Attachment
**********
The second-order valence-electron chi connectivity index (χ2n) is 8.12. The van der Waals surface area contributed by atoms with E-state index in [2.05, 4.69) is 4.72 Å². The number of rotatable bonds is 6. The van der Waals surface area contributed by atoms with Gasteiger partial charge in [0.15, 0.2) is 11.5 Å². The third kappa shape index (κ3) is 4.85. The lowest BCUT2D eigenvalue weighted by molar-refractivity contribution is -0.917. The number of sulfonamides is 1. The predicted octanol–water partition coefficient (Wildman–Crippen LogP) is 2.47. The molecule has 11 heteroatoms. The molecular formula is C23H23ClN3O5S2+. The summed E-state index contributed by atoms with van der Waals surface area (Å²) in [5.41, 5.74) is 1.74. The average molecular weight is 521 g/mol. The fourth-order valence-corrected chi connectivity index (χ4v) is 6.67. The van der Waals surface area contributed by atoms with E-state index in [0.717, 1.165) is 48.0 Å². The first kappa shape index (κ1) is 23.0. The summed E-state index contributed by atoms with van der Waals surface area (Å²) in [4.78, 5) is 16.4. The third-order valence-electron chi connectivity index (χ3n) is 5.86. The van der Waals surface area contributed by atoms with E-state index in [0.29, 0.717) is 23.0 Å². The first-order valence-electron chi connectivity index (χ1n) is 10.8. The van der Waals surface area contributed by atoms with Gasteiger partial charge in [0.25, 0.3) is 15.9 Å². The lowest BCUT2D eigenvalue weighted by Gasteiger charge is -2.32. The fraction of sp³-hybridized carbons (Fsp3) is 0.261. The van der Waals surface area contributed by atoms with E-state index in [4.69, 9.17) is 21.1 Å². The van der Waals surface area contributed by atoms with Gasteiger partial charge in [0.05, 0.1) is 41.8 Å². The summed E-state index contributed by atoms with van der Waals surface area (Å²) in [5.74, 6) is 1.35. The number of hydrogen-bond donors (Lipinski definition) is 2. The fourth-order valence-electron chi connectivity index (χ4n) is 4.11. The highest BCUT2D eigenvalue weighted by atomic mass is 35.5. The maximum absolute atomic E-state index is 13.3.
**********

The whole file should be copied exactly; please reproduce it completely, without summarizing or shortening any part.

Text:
The second-order valence-electron chi connectivity index (χ2n) is 8.12. The van der Waals surface area contributed by atoms with E-state index in [2.05, 4.69) is 4.72 Å². The number of rotatable bonds is 6. The van der Waals surface area contributed by atoms with Gasteiger partial charge in [0.15, 0.2) is 11.5 Å². The third kappa shape index (κ3) is 4.85. The lowest BCUT2D eigenvalue weighted by molar-refractivity contribution is -0.917. The number of sulfonamides is 1. The predicted octanol–water partition coefficient (Wildman–Crippen LogP) is 2.47. The molecule has 11 heteroatoms. The molecular formula is C23H23ClN3O5S2+. The summed E-state index contributed by atoms with van der Waals surface area (Å²) in [5.41, 5.74) is 1.74. The average molecular weight is 521 g/mol. The fourth-order valence-corrected chi connectivity index (χ4v) is 6.67. The van der Waals surface area contributed by atoms with E-state index in [0.717, 1.165) is 48.0 Å². The first kappa shape index (κ1) is 23.0. The summed E-state index contributed by atoms with van der Waals surface area (Å²) in [4.78, 5) is 16.4. The third-order valence-electron chi connectivity index (χ3n) is 5.86. The van der Waals surface area contributed by atoms with E-state index in [0.29, 0.717) is 23.0 Å². The first-order valence-electron chi connectivity index (χ1n) is 10.8. The van der Waals surface area contributed by atoms with Gasteiger partial charge in [0.25, 0.3) is 15.9 Å². The lowest BCUT2D eigenvalue weighted by Gasteiger charge is -2.32. The fraction of sp³-hybridized carbons (Fsp3) is 0.261. The van der Waals surface area contributed by atoms with E-state index in [4.69, 9.17) is 21.1 Å². The van der Waals surface area contributed by atoms with Gasteiger partial charge in [0.05, 0.1) is 41.8 Å². The summed E-state index contributed by atoms with van der Waals surface area (Å²) in [5.74, 6) is 1.35. The number of hydrogen-bond donors (Lipinski definition) is 2. The fourth-order valence-electron chi connectivity index (χ4n) is 4.11. The highest BCUT2D eigenvalue weighted by atomic mass is 35.5. The maximum absolute atomic E-state index is 13.3.